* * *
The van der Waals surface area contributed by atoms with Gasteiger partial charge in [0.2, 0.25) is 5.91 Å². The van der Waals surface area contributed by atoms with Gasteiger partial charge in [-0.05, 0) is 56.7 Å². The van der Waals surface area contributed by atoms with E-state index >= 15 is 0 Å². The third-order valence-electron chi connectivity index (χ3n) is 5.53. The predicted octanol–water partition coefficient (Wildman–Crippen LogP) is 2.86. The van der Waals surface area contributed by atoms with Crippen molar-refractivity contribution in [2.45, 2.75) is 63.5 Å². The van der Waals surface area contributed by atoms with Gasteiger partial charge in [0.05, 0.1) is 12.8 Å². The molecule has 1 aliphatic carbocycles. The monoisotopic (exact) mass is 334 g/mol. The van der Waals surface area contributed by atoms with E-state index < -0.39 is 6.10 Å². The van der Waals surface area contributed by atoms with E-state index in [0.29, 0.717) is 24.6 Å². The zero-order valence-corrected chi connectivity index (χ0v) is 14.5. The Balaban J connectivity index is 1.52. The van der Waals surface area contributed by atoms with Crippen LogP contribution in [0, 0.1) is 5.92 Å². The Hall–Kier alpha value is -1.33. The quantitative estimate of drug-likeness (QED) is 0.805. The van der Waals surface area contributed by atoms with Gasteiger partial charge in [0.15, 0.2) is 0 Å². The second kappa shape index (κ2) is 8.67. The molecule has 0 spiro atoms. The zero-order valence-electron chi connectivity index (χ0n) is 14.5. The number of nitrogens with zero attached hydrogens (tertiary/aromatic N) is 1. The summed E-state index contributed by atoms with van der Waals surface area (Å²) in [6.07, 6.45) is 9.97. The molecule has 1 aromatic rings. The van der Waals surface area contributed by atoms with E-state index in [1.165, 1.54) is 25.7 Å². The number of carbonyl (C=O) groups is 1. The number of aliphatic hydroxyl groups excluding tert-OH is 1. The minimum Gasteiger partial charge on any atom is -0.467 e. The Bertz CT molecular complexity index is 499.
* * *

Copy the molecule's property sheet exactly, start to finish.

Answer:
The van der Waals surface area contributed by atoms with Gasteiger partial charge in [0.2, 0.25) is 5.91 Å². The van der Waals surface area contributed by atoms with Gasteiger partial charge in [-0.05, 0) is 56.7 Å². The van der Waals surface area contributed by atoms with E-state index >= 15 is 0 Å². The third-order valence-electron chi connectivity index (χ3n) is 5.53. The predicted octanol–water partition coefficient (Wildman–Crippen LogP) is 2.86. The van der Waals surface area contributed by atoms with Crippen molar-refractivity contribution in [2.45, 2.75) is 63.5 Å². The van der Waals surface area contributed by atoms with Gasteiger partial charge in [0.05, 0.1) is 12.8 Å². The molecule has 1 aliphatic carbocycles. The monoisotopic (exact) mass is 334 g/mol. The van der Waals surface area contributed by atoms with E-state index < -0.39 is 6.10 Å². The van der Waals surface area contributed by atoms with E-state index in [0.29, 0.717) is 24.6 Å². The zero-order valence-corrected chi connectivity index (χ0v) is 14.5. The Balaban J connectivity index is 1.52. The van der Waals surface area contributed by atoms with Crippen LogP contribution in [0, 0.1) is 5.92 Å². The Hall–Kier alpha value is -1.33. The quantitative estimate of drug-likeness (QED) is 0.805. The van der Waals surface area contributed by atoms with Gasteiger partial charge in [0.15, 0.2) is 0 Å². The second kappa shape index (κ2) is 8.67. The molecule has 0 spiro atoms. The zero-order valence-electron chi connectivity index (χ0n) is 14.5. The number of nitrogens with zero attached hydrogens (tertiary/aromatic N) is 1. The summed E-state index contributed by atoms with van der Waals surface area (Å²) in [6.07, 6.45) is 9.97. The molecule has 1 aromatic rings. The van der Waals surface area contributed by atoms with E-state index in [1.165, 1.54) is 25.7 Å². The number of carbonyl (C=O) groups is 1. The number of aliphatic hydroxyl groups excluding tert-OH is 1. The minimum Gasteiger partial charge on any atom is -0.467 e. The Bertz CT molecular complexity index is 499.